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Indonesian President-elect Subianto visits China in bid to strengthen ties

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BEIJING (AP) — Indonesian President-elect Prabowo Subianto pledged to continue his country’s friendly policy toward China as he met Monday with Chinese leader Xi Jinping in Beijing.

Subianto, who will succeed Joko Widodo in October, chose Beijing for his first official visit after his February election victory in a bid to emphasize the countries’ robust ties amid rising tensions in the South China Sea.

He will follow up his Beijing trip with a visit to Japan, suggesting that Indonesia will continue to pursue a middle road between Beijing and the United States’ allies in the region, such as Japan and the Philippines.

Subianto described China as Indonesia’s “strong cooperative partner,” according to a readout of his meeting with Xi, released by the official Xinhua news agency. The president-elect expressed his willingness to continue Widodo’s “friendly policy” toward Beijing and promote cooperation in fields such as the economy, trade and poverty alleviation.

He is set to also meet with Chinese Premier Li Qiang and Defense Minister Dong Jun before departing on Tuesday.

China became Indonesia’s largest trading partner during Widodo’s decade in office, with Beijing investing billions in major infrastructure projects such as the Jakarta-Bandung high-speed railway, which opened last October, and Cirata, Southeast Asia’s largest floating solar power project, on a reservoir in West Java, 130 kilometers (80 miles) from the capital Jakarta.

Xi said China wanted to continue to build strong ties with Indonesia and referred to the Jakarta-Bandung railway as a “golden” example of the countries’ cooperation, according to Xinhua.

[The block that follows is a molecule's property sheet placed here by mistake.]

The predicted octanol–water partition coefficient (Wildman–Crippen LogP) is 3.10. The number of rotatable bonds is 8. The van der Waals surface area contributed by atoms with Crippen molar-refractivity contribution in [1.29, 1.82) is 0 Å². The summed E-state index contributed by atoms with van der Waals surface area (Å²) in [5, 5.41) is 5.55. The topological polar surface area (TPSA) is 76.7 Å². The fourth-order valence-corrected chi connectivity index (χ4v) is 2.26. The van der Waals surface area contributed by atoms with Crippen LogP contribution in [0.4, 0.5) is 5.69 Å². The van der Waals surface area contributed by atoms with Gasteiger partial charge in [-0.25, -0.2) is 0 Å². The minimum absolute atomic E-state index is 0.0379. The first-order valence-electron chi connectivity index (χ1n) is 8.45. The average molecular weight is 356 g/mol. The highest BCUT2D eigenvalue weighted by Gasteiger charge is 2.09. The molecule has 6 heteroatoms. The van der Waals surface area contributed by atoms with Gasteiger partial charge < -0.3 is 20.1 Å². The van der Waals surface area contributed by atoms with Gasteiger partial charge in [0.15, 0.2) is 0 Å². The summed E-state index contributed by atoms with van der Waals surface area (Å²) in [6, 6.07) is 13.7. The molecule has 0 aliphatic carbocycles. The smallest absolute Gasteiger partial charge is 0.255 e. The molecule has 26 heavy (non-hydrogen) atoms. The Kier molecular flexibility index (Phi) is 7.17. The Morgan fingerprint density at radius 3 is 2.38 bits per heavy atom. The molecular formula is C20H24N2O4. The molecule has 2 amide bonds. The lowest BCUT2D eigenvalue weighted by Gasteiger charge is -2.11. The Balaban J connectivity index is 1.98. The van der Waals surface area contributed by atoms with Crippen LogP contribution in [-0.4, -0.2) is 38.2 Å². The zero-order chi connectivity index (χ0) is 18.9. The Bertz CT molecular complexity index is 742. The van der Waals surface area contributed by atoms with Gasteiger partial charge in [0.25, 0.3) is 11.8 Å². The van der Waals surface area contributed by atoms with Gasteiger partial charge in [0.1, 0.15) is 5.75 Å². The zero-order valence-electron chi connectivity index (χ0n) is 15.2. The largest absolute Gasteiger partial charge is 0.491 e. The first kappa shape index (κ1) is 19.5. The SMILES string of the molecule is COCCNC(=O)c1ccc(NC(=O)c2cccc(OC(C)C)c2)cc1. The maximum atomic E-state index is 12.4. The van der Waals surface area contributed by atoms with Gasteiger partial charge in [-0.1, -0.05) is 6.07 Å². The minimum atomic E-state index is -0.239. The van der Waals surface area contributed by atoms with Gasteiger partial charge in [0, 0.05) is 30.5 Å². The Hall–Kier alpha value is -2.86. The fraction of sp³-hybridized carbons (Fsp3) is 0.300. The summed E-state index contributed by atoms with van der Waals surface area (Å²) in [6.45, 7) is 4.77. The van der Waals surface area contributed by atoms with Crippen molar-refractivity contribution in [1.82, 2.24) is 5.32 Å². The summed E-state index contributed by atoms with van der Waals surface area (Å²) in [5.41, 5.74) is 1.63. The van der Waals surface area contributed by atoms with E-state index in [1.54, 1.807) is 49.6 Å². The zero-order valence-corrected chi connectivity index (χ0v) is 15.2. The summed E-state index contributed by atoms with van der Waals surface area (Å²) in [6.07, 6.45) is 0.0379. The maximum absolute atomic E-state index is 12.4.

Xi added China was willing to deepen maritime cooperation with Indonesia and provide it with support in poverty reduction and alleviation.

Indonesia has maintained a relatively neutral stance amid rising tensions between China and the Philippines over territorial disputes in the South China Sea. The Philippines has boosted security ties with Washington since President Ferdinand Marcos Jr. took office in 2022, shifting back from the more China-friendly policy of his predecessor, Rodrigo Duterte.

China and the Philippines have been engaging in repeated high-seas confrontations since last year, sparking fears of a larger conflict that could put China and the U.S. on a collision course.

The U.S. has warned repeatedly that it’s obligated to defend the Philippines — its oldest treaty ally in Asia — if Filipino forces, ships or aircraft come under an armed attack, including in the South China Sea.

China, the Philippines, Vietnam, Malaysia, Taiwan and Brunei have overlapping claims in the resource-rich and busy waterway. Beijing has refused to recognize a 2016 international arbitration ruling that invalidated its expansive claims on historical grounds.

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